(AP)

Brazil_Combats_Crack_8

In this June 28, 2011 photo, police try to calm a man as they take him to social workers offering drug treatment in the Bonsucesso neighborhood of Rio de Janeiro. About two decades after the U.S. emerged from the worst of its own crack epidemic, Brazilian authorities are watching the cheap drug spread across their country. Children and teenagers picked up since May 31 are being returned to their families, if a family can be found, or forcibly committed to treatment centers especially set up for them, where they can detox with medical support. Adults are offered treatment, but aren't forced into a shelter. (AP Photo/Silvia Izquierdo)
(AP)

Brazil_Combats_Crack_13

Members of Brazil's special police unit BOPE take positions in a raid of the Mangueira slum in Rio de Janeiro, Brazil, Sunday June 19, 2011. Hundreds of police officers and troops backed by helicopters and several armored vehicles invaded the shantytown early Sunday. They took control of the slum in what is the first step before installing police units to help pacify the poor community. Police did not face any resistance from drug trafficking gangs in the raid to help bring peace near Maracana stadium ahead of the 2014 World Cup and the 2016 Olympics. (AP Photo/Victor R. Caivano)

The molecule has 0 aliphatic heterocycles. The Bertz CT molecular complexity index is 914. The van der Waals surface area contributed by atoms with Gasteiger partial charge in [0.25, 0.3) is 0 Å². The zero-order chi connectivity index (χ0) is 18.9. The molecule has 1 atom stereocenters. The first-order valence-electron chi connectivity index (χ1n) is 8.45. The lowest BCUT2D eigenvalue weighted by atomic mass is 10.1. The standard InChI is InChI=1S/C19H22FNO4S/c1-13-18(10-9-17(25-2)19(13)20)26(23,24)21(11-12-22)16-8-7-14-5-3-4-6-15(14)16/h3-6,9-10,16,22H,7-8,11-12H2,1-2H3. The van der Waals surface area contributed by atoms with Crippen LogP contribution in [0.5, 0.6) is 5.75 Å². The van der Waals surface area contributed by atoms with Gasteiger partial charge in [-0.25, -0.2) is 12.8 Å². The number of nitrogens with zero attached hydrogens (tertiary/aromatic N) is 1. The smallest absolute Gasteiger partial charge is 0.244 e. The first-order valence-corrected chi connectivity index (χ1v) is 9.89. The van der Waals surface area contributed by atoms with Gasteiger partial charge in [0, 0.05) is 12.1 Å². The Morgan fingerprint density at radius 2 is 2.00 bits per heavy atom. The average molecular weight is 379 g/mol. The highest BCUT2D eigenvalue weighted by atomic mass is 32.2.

(AP)

Brazil_Combats_Crack_4

In this June 28, 2011 photo, two alleged drug traffickers are shown to the media with drugs and ammunition allegedly seized from them after a police operation in the Bonsucesso neighborhood of Rio de Janeiro. About two decades after the U.S. emerged from the worst of its own crack epidemic, Brazilian authorities are watching the cheap drug spread across their country. (AP Photo/Silvia Izquierdo)
(AP)

Brazil_Combats_Crack

In this June 28, 2011 photo, packages of cocaine are shown to the media after they were seized by police during an anti-drug operation in the Bonsucesso neighborhood of Rio de Janeiro. About two decades after the U.S. emerged from the worst of its own crack epidemic, Brazilian authorities are watching the cheap drug spread across their country. In Rio, arrests related to crack jumped from 546 in 2009 to 2,597 in 2010, according to the research arm of Rio's public safety department. (AP Photo/Silvia Izquierdo)
(AP)

Brazil_Combats_Crack_5

In this June 28, 2011 photo, police stand in a home full of drugs after a police operation against drug traffickers in the Bonsucesso neighborhood of Rio de Janeiro. Two decades after the U.S. emerged from the worst of its own crack epidemic, Brazilian authorities are watching the drug spread across their country. They have far fewer resources to deal with it. (AP Photo/Silvia Izquierdo)
(AP)

In Booming Brazil, Crackland Thrives

About two decades after the U.S. emerged from the worst of its own crack epidemic, Brazilian authorities are watching the cheap drug spread across this country of 190 million people. 

More From Our Sponsors